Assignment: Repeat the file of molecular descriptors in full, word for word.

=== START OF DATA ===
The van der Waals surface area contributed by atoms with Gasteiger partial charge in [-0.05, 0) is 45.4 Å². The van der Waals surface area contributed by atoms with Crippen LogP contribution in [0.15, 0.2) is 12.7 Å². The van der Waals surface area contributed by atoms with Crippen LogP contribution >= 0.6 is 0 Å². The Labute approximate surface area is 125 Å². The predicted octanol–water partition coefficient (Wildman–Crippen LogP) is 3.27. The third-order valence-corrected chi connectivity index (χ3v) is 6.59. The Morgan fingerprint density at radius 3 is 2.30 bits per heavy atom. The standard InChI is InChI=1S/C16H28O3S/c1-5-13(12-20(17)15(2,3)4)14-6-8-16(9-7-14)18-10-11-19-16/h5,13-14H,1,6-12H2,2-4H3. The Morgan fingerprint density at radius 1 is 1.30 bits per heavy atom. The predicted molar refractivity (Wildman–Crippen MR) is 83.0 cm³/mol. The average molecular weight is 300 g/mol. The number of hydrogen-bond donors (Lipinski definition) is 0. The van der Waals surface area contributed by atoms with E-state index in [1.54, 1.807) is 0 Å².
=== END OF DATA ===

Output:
The van der Waals surface area contributed by atoms with Gasteiger partial charge in [-0.05, 0) is 45.4 Å². The van der Waals surface area contributed by atoms with Crippen LogP contribution in [0.15, 0.2) is 12.7 Å². The van der Waals surface area contributed by atoms with Crippen LogP contribution >= 0.6 is 0 Å². The Labute approximate surface area is 125 Å². The predicted octanol–water partition coefficient (Wildman–Crippen LogP) is 3.27. The third-order valence-corrected chi connectivity index (χ3v) is 6.59. The Morgan fingerprint density at radius 3 is 2.30 bits per heavy atom. The standard InChI is InChI=1S/C16H28O3S/c1-5-13(12-20(17)15(2,3)4)14-6-8-16(9-7-14)18-10-11-19-16/h5,13-14H,1,6-12H2,2-4H3. The Morgan fingerprint density at radius 1 is 1.30 bits per heavy atom. The predicted molar refractivity (Wildman–Crippen MR) is 83.0 cm³/mol. The average molecular weight is 300 g/mol. The number of hydrogen-bond donors (Lipinski definition) is 0. The van der Waals surface area contributed by atoms with E-state index in [1.54, 1.807) is 0 Å².